Second-stepper syndrome: the property problem that’s overlooked

Plenty of column inches are devoted to the uphill challenge young people face making their first step on to the property ladder, but less space is given to the problems of jumping on to the next rung. 

Plenty of column inches are devoted to the uphill challenge young people face making their first step on to the property ladder, the bank of mum and dad, and the amount of cash wasted on avocados. But fewer headlines are devoted to the so-called second-steppers – a group I belong to. Jumping on to the next rung is another daunting obstacle to conquer, so why is it so rarely written about?

Research by online estate agents Housesimple found the price differential between the first and second steps of the property ladder has doubled over the past decade, from £37,225 to £75,388 for those upsizing from a flat to a terraced or semi-detached house. Over this buoyant period, the average price appreciation of a house has significantly outstripped that of a flat, which is why the gap between the two has increased so remarkably.

I have developed ‘second-stepper syndrome’; having bought a flat two and a half years ago with my partner, we’re now looking to upsize to a family home to accommodate our cat, toddler, and the mountain of accoutrements we seem to have acquired for him. As if this next step wasn’t expensive enough, having unpropitiously bought at the top of the market, we are likely going to end up selling the flat for less than we paid for it. Therefore, we are pretty much back at square one again and having to raise another deposit to enable us to buy a more expensive property.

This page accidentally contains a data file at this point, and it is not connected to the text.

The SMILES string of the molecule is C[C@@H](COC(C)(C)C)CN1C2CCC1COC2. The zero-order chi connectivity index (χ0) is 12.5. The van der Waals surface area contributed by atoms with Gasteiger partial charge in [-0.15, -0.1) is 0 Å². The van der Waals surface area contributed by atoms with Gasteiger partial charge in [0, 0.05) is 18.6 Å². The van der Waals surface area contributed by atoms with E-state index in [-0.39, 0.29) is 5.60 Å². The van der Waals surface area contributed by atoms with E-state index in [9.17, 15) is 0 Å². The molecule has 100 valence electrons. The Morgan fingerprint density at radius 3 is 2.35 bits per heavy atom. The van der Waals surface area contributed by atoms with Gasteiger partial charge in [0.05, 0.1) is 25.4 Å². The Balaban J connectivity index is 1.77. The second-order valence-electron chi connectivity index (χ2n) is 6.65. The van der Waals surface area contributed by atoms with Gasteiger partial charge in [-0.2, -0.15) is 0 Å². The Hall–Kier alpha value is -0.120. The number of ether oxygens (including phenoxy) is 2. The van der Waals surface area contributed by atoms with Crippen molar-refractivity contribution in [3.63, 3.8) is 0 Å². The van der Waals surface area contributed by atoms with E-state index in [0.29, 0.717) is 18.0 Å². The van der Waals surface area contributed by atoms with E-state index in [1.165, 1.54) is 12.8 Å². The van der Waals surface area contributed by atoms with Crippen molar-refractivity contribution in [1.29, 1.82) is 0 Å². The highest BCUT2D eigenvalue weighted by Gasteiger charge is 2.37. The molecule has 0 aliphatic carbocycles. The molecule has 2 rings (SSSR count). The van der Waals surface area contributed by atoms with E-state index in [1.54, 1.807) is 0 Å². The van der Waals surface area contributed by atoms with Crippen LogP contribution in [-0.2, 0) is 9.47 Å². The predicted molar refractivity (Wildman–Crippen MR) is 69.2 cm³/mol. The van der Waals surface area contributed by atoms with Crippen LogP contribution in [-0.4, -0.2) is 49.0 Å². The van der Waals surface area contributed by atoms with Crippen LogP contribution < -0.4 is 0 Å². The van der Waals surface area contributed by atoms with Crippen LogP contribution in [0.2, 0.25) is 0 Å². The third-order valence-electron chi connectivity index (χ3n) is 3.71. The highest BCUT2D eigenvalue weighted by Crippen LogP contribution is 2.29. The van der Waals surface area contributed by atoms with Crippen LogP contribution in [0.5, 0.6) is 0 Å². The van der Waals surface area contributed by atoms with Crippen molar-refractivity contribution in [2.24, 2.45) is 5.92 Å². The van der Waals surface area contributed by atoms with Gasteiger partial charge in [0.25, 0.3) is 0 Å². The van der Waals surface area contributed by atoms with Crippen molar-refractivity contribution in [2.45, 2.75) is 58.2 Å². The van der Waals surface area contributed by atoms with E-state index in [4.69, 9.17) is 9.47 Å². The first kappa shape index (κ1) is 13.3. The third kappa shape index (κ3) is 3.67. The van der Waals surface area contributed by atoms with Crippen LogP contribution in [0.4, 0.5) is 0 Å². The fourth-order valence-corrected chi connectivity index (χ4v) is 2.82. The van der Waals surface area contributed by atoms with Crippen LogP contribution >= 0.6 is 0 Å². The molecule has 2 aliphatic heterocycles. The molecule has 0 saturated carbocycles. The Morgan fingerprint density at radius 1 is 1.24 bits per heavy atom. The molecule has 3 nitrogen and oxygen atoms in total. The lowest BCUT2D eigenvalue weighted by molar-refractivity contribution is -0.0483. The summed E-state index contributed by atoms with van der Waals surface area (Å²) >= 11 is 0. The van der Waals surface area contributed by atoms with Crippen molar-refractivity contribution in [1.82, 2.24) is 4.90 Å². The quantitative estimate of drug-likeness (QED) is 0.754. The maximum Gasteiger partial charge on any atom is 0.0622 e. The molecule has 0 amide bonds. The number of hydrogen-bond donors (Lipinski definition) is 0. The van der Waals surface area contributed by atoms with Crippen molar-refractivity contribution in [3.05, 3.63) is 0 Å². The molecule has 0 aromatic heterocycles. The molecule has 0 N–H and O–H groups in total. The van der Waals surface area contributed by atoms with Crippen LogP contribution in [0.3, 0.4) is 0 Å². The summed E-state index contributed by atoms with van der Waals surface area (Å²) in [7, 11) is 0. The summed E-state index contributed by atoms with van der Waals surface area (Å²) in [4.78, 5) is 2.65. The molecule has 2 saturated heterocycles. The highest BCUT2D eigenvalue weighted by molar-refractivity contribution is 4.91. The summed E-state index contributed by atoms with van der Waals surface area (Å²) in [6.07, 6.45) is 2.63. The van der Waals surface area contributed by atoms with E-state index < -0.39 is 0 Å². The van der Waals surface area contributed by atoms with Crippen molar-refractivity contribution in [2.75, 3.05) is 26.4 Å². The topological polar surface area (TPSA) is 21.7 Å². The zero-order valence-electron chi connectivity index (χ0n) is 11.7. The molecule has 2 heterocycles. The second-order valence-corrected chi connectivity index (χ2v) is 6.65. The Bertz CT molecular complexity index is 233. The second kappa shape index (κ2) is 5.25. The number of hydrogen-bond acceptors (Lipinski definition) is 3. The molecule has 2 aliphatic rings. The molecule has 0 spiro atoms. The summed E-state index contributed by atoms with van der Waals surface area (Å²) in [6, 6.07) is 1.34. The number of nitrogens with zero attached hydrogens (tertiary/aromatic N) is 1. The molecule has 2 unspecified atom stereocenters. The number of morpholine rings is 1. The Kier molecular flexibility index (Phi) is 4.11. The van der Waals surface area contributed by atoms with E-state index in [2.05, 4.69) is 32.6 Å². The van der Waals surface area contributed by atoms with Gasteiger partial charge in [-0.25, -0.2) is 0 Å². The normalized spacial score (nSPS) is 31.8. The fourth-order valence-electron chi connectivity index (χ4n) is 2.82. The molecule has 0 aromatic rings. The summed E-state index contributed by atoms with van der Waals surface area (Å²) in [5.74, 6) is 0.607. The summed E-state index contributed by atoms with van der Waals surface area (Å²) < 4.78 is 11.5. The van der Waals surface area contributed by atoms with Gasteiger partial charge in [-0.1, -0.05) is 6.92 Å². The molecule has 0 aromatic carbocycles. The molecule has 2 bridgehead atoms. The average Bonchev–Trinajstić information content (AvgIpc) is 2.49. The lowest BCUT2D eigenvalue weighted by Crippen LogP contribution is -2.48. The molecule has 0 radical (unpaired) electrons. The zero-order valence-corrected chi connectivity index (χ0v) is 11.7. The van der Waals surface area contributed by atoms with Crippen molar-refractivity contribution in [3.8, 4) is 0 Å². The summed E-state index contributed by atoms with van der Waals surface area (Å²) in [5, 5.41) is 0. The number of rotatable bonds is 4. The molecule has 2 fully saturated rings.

But I am just going to have to grit my teeth and get on with it. The only solutions I can think of that might have enabled me to climb straight on to the second rung involve either inheritance money, or living with my parents and paying nominal board rather than renting for a decade – which would not have been ideal for my work commute into London, as they live in Liverpool.

We could always uproot, with Housesimple noting that while the gap between house price and flat price values has risen across the board, the increase is less significant outside of the capital. But with both our jobs and the toddler’s other grandparents down south, this is not an option for us. Instead, we are stuck with a second stepper syndrome that’s incurable.  

Prudent Parent is a new column that offers money-saving tactics to help save for children and grandchildren.

Prudent Parent: Build a ‘rainy day baby’ fund for parental leave

Are premium bonds a good investment for children? 

Prudent Parent: avoid this common Junior Isa mistake 

 

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